mrt 152014


March 15, 2014

The LMC, an irregular dwarf galaxy in Dorado

The Large Magellanic Cloud

Image Credit & Copyright: Robert Gendler

The Large Magellanic Cloud (LMC) is an irregular dwarf galaxy, and a satellite of our Milky Way galaxy. It is only some 14,000 light-years across , and is located about 163,000 light-years away from the Earth in the southern constellation of Dorado (the Swordfish). Together with the Small Magellanic Cloud (SMC), they form the gravitationally bound Magellanic Clouds that are orbiting the Milky Way. The LMC has a mass of approximately 1010 billion times the mass of the Sun, making it roughly 1/100 as massive as the Milky Way.

This galaxy is the fourth largest in the Local Group, after the Andromeda Galaxy (M31), the Milky Way, and the Triangulum Galaxy (M33). And, it is the third closest galaxy to the Milky Way, with the Sagittarius Dwarf Spheroidal and the Canis Major Dwarf Galaxy (though its status as a galaxy is under dispute) lying closer to the center of the Milky Way.

Although the LMC is an irregular galaxy, it has traces of spiral structure and even contains a very prominent off-centered bar, suggesting that it may have previously been a barred spiral galaxy. The LMC’s irregular appearance is possibly the result of tidal interactions with both the Milky Way and the SMC.

The LMC is full of remarkable objects including the giant, active starburst (HII) region, called the Tarantula Nebula (also known as 30 Doradus, or NGC 2070). On February 24, 1987 a Type II supernova, called SN 1987A, occurred in the outskirts of the Tarantula Nebula in the LMC. It resulted from the rapid collapse and violent explosion of a massive star, and was the brightest and closest supernova observed since the invention of the telescope.

Massive sequential and triggered star formation is occurring on a large scale in the LMC. It contains a diverse population of young stars and star-forming HII regions preferentially located on the edges of supergiant shells of neutral gas formed from the winds of massive stars and supernovae.

The internal structure of the LMC is peculiar. The off-centered bar has an inner disk that rotates counter to the outer disk. The inner disk was probably acquired through a merger event in the remote past. The galaxy shows various warps, rings, and tidal features, all indicators of remote and recent encounters with its neighbor, the Milky Way.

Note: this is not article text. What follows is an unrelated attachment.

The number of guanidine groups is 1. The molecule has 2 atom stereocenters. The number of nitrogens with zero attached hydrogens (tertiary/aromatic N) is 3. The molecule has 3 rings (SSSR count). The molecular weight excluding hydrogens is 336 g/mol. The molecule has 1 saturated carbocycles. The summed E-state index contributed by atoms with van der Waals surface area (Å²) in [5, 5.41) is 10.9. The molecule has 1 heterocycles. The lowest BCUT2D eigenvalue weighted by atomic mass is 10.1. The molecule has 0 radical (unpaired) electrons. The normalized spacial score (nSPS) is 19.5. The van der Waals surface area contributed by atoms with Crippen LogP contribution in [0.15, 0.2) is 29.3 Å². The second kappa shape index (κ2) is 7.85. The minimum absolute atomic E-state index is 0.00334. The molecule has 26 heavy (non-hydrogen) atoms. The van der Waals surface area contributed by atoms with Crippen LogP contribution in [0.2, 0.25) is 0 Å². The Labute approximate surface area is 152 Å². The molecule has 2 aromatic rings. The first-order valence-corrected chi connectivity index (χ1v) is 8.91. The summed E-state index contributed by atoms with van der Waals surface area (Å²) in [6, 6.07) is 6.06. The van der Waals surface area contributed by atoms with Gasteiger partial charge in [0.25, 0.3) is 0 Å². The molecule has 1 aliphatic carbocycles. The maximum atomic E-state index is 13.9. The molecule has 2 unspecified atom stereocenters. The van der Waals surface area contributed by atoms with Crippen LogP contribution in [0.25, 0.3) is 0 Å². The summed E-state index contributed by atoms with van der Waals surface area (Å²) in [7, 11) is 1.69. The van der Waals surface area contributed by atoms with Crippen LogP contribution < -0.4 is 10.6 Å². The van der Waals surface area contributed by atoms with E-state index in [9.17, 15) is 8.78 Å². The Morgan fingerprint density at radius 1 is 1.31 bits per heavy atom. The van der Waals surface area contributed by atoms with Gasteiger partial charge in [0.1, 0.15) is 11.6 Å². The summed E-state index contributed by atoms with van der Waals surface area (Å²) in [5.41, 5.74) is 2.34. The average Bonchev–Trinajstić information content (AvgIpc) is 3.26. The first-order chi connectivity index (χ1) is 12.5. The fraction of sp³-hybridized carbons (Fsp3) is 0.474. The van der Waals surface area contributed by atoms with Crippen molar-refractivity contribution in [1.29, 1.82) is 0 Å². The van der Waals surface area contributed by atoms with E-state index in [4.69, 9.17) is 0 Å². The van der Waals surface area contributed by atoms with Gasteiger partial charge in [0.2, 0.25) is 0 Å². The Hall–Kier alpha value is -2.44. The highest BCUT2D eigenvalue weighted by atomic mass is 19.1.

The LMC speeds away from our Milky Way galaxy at about 378 kilometers (235 miles) per second while the SMC has a speed of 302 kilometer (188 miles) per second. There are two possible explanations for these high speeds:

1) The mass extent of the Milky Way (now estimated to be some 1,000 to 1,500 solar masses) is actually larger. If the Clouds are gravitationally bound to the Milky Way, then the Milky Way must be much more massive than data suggest. The excess mass would pull on the Clouds, keeping them “close at hand.”

2) The Magellanic Clouds are not gravitationally bound to the Milky Way, perhaps they are travellers just passing through the neighborhood. If calculations of the Milky Way’s mass are accurate, then the Galaxy is not massive enough to hold onto its companions. In a few billion years, they will escape from the Milky Way.

The Magellanic Clouds contain a remarkable network of neutral gas, enough in total to form 500 million suns. Both galaxies are embedded in a common envelope of neutral hydrogen gas. A gaseous bridge forms an interface between the two galaxies, known as the Magellanic Bridge. This bridge is thought to have formed from the last major interaction between the two Magellanic clouds some 200 million years ago.

Another impressive filamentary gaseous structure exists which starts at the bridge and extends in a great 300,000 light-year arc, where it crosses the south galactic pole of the Milky Way. It contains some 200 million solar masses of material and is known as the Magellanic Stream. This thick filament of neutral hydrogen gas was probably torn from the Magellanic system by the Milky Way some 1.5 billion years ago during a close encounter.

Together with the SMC, the LMC can be seen with the unaided eye. They are visible as faint “clouds” in the night sky of the southern hemisphere straddling the border between the constellations of Dorado and Mensa (the Table Mountain), and the LMC appears from Earth more than 20 times the width of the full moon.

This 10 Frame Mosaic Image is acquired from Fair Dinkum Skies, Western Australia (an affiliation of New Mexico Skies and Pingelly Heights Observatory). The Image data are acquired remotely using CCDAutoPilot2; Takahashi FSQ106, Software Bisque Paramount ME and SBIG STL-11000XM.

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